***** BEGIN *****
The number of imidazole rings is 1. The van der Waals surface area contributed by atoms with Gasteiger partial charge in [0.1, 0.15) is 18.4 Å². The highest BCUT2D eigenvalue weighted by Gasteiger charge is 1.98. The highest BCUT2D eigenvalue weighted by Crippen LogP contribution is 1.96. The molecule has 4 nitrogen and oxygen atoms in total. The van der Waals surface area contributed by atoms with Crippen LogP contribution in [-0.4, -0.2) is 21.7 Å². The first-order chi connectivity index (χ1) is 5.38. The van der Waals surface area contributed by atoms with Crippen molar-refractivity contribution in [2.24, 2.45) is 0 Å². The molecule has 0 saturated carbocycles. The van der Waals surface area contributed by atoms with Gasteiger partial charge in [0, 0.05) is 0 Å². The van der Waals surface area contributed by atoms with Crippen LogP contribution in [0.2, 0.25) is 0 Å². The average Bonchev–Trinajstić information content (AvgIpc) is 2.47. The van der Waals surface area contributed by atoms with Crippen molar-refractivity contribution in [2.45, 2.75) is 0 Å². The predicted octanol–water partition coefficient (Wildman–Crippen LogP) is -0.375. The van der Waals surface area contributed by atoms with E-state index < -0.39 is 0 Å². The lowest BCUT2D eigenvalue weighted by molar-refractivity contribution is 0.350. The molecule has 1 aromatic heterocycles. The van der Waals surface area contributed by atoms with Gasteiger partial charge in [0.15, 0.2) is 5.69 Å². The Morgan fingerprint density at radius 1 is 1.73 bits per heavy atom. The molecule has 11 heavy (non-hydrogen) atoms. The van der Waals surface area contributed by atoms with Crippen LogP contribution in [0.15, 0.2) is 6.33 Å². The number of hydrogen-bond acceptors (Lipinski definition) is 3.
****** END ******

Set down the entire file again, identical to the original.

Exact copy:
The number of imidazole rings is 1. The van der Waals surface area contributed by atoms with Gasteiger partial charge in [0.1, 0.15) is 18.4 Å². The highest BCUT2D eigenvalue weighted by Gasteiger charge is 1.98. The highest BCUT2D eigenvalue weighted by Crippen LogP contribution is 1.96. The molecule has 4 nitrogen and oxygen atoms in total. The van der Waals surface area contributed by atoms with Crippen LogP contribution in [-0.4, -0.2) is 21.7 Å². The first-order chi connectivity index (χ1) is 5.38. The van der Waals surface area contributed by atoms with Crippen molar-refractivity contribution in [2.24, 2.45) is 0 Å². The molecule has 0 saturated carbocycles. The van der Waals surface area contributed by atoms with Gasteiger partial charge in [0, 0.05) is 0 Å². The van der Waals surface area contributed by atoms with Crippen LogP contribution in [0.2, 0.25) is 0 Å². The average Bonchev–Trinajstić information content (AvgIpc) is 2.47. The van der Waals surface area contributed by atoms with Crippen molar-refractivity contribution in [2.45, 2.75) is 0 Å². The predicted octanol–water partition coefficient (Wildman–Crippen LogP) is -0.375. The van der Waals surface area contributed by atoms with E-state index < -0.39 is 0 Å². The lowest BCUT2D eigenvalue weighted by molar-refractivity contribution is 0.350. The molecule has 1 aromatic heterocycles. The van der Waals surface area contributed by atoms with Gasteiger partial charge in [0.15, 0.2) is 5.69 Å². The Morgan fingerprint density at radius 1 is 1.73 bits per heavy atom. The molecule has 11 heavy (non-hydrogen) atoms. The van der Waals surface area contributed by atoms with Crippen LogP contribution in [0.15, 0.2) is 6.33 Å². The number of hydrogen-bond acceptors (Lipinski definition) is 3.